LOS ANGELES, July 10 (UPI) -- KiKi Layne, who plays an immortal warrior in the Netflix original movie The Old Guard, credits stunt training and help from co-star Charlize Theron with turning her into an action hero.
Layne plays Nile in the film, which premieres Friday. Her superpower is that she can heal from wounds that would be fatal to regular humans. In real life, the bumps and bruises from stunts and fight scenes need a little more help.
Theron "gave me these different creams and ointments," Layne told UPI in a recent phone interview. "She just came to set one day like 'Here, girl. You're going to need all of this.'"
Theron plays Andy, a veteran immortal and leader of a mercenary group that recruits Nile. The actress is an action film veteran, starring in Mad Max: Fury Road, Atomic Blonde and The Fate of the Furious.
Layne trained for fight scenes with the 87eleven stunt team, creators of the John Wick franchise and choreographers of Atomic Blonde.
The daily training involved hours of strength-building workouts, stunts and choreography, as well as combat tactics and weapons training.
"They were not messing around," Layne said. "They threw it all at us."
The Old Guard is the second action movie in which Layne appears after 2019's Captive State. This is the first one in which Layne was involved with intricately choreographed fight scenes. She credits 87eleven with building her into an action hero.
"They believed in my capabilities more than I may have believed in myself," Layne said. They "really showed me strength that I didn't even know I had."
Layne got to go toe-to-toe with Theron. Nile resists joining Andy's team. She tries to escape from Andy on an airborne plane, but Nile still is new at being immortal. She's no match for Andy.
Theron and Layne had rehearsed the fight in the 87eleven studio. However, the fuselage of the plane was not as spacious as the studio. Layne said choreographer Daniel Hernandez, who also choreographed Birds of Prey, modified the choreography to work in the space.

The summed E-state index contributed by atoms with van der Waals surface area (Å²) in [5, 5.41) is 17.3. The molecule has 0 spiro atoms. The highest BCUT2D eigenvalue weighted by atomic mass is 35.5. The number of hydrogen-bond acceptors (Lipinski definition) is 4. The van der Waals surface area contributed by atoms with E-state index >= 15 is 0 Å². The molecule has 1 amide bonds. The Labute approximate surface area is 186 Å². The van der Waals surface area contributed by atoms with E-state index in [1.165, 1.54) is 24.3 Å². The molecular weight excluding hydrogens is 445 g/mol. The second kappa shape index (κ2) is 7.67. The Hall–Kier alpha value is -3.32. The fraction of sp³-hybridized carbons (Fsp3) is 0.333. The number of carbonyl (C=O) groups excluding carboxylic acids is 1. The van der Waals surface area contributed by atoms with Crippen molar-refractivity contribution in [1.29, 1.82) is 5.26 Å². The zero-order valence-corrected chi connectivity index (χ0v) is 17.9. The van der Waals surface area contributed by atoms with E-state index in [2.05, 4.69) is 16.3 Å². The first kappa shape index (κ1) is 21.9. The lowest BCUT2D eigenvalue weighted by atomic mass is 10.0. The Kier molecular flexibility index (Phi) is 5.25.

"The space was a lot tighter than I think either of us really could have been prepared for," Layne said. "It took some adjusting, but we got it done."
Nile ultimately gravitates toward Andy and her team as elders, who can teach her how to handle her power. Although immortality is the realm of fantasy, and The Old Guard is based on a comic book, Layne feels Nile's adjustment is true to any of life's stepping stones.
"All of us can relate to when something happens in your life and it just completely changes it," Layne said. "Now you have to figure out how you're going to move forward."
Immortals like Layne and Andy can survive and heal from gunshots and sliced throats. They still feel the pain of the bullets and knives. For Layne, it was important to show that being immortal does not make Nile gung-ho to walk into battle.
"It may heal physically, but just like all of us, some things hit them mentally and emotionally," Layne said. "That doesn't heal."
The Old Guard is Layne's fourth feature film. She made her feature film debut in If Beale Street Could Talk after appearing in an episode of Chicago Med, a TV pilot that did not go to series, and a short film.
She credits the acclaim and success of Beale Street -- Regina King won an Oscar for her role as Layne's mother -- with raising her profile in Hollywood. Layne is invited to more auditions, though has not yet reached the leagues where filmmakers offer her roles without a tryout.
"I'm very grateful that Beale Street was that opportunity for me to be introduced to the industry in that way and have some doors open for me," Layne said. "I'm interested to see, once The Old Guard is released, what that does."
The characters in the comic books have further adventures, and the movie leaves room for a sequel. Layne hopes for one and says her co-stars and director Gina Prince-Bythewood do, too.
"I know I guess it's going to be a numbers game, seeing how many people watch it," Layne said. "All of us would love to dive back into this world."